March 2-5, 2020

DoubleTree Hotel, San Jose, CA

Industry Leaders Panel: Did We Create the Verification Gap? - Part 8

Industry Leaders Panel: Did We Create the Verification Gap? - Part 8


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Part 8
Male #10: Hi, this is (Saad Sahir) from NVIDIA, formal verification team.  So from a formal verification team perspective, we really like the assertions.  However, we see that a lot of people are using UVM test benches and checkers.  Now, one big challenge that we see is that the (sounds like:  DV) team and the formal verification team write their own checkers.  So what are your thoughts on combining a set of checkers which are not assertions but that can be reused in the simulation UVM environment as well as in the formal verification environment?
Male #3: I don't think assertions have anything to do with it in the sense that particularly if I'm doing like an end-to-end proof, a very complicated proof on a block, most of that code is going to be modeling code.  And maybe one tiny little assertion says, "My modeling code doesn't get into a bad state," you know.  I certainly could use that in a simulation environment, too, if I chose to.  Nothing prevents me.  But, again, that requires discipline, that requires right up front planning.  What am I going to do in formal (inaudible) simulation?  How am I going to leverage between this?  It – where you run into problems is when it's totally ad hoc and people go off and – without any planning right up front and don't do that.  So…
Male #2: What I would ask then is, other than just for feeling good, what would be the point of having the same assertions in simulation and emulation – not emulation, but formal verification?  Of course, in formal, assuming constraints are probably set, there are more coverage.  So if you've proven them in formal, why would you keep carrying them in simulation, again, for additional safety?  Hopefully you'd want to go after different things.  Same thing with emulation.  I get customers who ask, "Well, we want the exact same (sounds like:  VIP) running on emulation and simulation."  I said, "Well, why?  They have different purpose."  In emulation, you cannot violate timing, you cannot violate the protocol, you can't change anything, you can't change the schedule of your HTMI video frame; whereas, in simulation, you can.  You verify different things with different engines or different methodology.  So it's a good thing, but…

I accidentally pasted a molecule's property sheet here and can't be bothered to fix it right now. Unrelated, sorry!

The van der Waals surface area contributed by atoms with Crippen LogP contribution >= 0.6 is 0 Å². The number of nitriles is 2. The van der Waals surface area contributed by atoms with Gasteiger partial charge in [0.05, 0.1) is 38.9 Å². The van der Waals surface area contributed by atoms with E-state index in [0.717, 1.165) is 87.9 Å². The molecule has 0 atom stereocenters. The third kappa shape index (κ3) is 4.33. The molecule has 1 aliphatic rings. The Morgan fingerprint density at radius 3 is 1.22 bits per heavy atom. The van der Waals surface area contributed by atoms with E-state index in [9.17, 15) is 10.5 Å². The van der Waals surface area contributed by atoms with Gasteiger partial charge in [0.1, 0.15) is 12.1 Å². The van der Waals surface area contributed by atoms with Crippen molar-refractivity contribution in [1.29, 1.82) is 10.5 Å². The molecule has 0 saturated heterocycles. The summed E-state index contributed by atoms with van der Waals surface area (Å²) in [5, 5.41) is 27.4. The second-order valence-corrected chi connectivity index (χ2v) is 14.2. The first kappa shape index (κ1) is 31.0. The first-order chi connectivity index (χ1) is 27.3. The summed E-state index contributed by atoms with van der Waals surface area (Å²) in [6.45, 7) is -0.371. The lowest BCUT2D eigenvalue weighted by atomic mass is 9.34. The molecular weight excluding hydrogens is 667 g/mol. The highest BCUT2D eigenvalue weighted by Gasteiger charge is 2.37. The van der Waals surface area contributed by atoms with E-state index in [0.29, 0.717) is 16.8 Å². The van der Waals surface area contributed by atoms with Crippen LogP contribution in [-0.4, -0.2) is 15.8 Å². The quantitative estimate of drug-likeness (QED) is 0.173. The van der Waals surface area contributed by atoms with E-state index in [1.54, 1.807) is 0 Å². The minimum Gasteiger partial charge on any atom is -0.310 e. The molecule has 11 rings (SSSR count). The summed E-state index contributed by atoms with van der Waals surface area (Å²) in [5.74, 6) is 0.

Male #3: Yes.  So, is there a reason you want to do that?
Male #10: Well, the reason I ask was because usually at NVIDIA, we have different – in simulation, they write their own UVM-based checkers.  Right?  And later on in the design when we have formal verification resources available, they come and jump on it.  And if they have existing checkers, we can actually try and include them in the formal verification environment, as opposed to understanding the spec and writing our own checkers.
Male #2: But you having to re-understand the spec I think is a good thing, too, because you come at it from a different perspective, especially when you come in with an assertion mindset.  It's different when somebody comes in from a high level verification where you abstract states and delays and pipeline stages.
Mike Stellfox: But yet still, like we've seen good success.  I mean, the nice thing about an assertion is it does electronically capture the intent.  And so we have seen good success, at least for protocol, you know, if you're looking at it like an interface, especially standard interfaces and so on, being able to capture that if you're doing formal verification first or, you know, simulation, capturing those assertions for the bus protocol or the interface protocol and doing that once.  Right?  And there is a benefit in that, you know, if you're verifying at one level and you're – especially if you're doing formal verification on the interface, you want to be able to prove the assumptions that you had around that in a simulation-based environment based on how you constrained it.  And we've seen customers do that very successfully, you know.  It does require the discipline to build and plan for your assertions in such a way that they can be leveraged cross those domains.